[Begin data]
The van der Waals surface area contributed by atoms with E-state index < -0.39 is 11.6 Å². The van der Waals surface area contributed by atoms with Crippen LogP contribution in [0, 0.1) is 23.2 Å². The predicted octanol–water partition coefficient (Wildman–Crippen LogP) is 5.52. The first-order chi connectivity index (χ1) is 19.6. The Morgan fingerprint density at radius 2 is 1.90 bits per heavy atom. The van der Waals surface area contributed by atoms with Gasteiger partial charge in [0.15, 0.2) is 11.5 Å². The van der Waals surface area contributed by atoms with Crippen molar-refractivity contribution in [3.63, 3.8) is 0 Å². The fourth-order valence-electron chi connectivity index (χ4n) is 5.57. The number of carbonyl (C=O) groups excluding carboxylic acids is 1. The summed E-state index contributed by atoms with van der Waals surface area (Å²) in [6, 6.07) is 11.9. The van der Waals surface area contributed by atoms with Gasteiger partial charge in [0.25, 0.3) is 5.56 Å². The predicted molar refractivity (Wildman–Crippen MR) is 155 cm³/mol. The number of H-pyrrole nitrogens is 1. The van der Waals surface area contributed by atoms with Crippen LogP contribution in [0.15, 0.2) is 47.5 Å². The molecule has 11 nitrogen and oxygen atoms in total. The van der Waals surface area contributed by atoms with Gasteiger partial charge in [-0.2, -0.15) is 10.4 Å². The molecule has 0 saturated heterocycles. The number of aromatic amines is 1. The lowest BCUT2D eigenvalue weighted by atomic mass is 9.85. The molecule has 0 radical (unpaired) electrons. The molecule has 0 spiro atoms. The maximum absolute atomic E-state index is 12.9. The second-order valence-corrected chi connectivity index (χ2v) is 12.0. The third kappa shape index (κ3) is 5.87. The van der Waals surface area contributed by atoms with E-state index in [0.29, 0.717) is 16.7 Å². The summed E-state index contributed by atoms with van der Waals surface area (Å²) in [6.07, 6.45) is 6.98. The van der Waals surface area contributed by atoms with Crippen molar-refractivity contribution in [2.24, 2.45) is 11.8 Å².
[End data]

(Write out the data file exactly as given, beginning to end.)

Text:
The van der Waals surface area contributed by atoms with E-state index < -0.39 is 11.6 Å². The van der Waals surface area contributed by atoms with Crippen LogP contribution in [0, 0.1) is 23.2 Å². The predicted octanol–water partition coefficient (Wildman–Crippen LogP) is 5.52. The first-order chi connectivity index (χ1) is 19.6. The Morgan fingerprint density at radius 2 is 1.90 bits per heavy atom. The van der Waals surface area contributed by atoms with Gasteiger partial charge in [0.15, 0.2) is 11.5 Å². The van der Waals surface area contributed by atoms with Crippen molar-refractivity contribution in [3.63, 3.8) is 0 Å². The fourth-order valence-electron chi connectivity index (χ4n) is 5.57. The number of carbonyl (C=O) groups excluding carboxylic acids is 1. The summed E-state index contributed by atoms with van der Waals surface area (Å²) in [6, 6.07) is 11.9. The van der Waals surface area contributed by atoms with Gasteiger partial charge in [0.25, 0.3) is 5.56 Å². The predicted molar refractivity (Wildman–Crippen MR) is 155 cm³/mol. The number of H-pyrrole nitrogens is 1. The van der Waals surface area contributed by atoms with Crippen LogP contribution in [0.15, 0.2) is 47.5 Å². The molecule has 11 nitrogen and oxygen atoms in total. The van der Waals surface area contributed by atoms with Gasteiger partial charge in [-0.2, -0.15) is 10.4 Å². The molecule has 0 saturated heterocycles. The number of aromatic amines is 1. The lowest BCUT2D eigenvalue weighted by atomic mass is 9.85. The molecule has 0 radical (unpaired) electrons. The molecule has 0 spiro atoms. The maximum absolute atomic E-state index is 12.9. The second-order valence-corrected chi connectivity index (χ2v) is 12.0. The third kappa shape index (κ3) is 5.87. The van der Waals surface area contributed by atoms with E-state index in [0.29, 0.717) is 16.7 Å². The summed E-state index contributed by atoms with van der Waals surface area (Å²) in [6.07, 6.45) is 6.98. The van der Waals surface area contributed by atoms with Crippen molar-refractivity contribution in [2.24, 2.45) is 11.8 Å².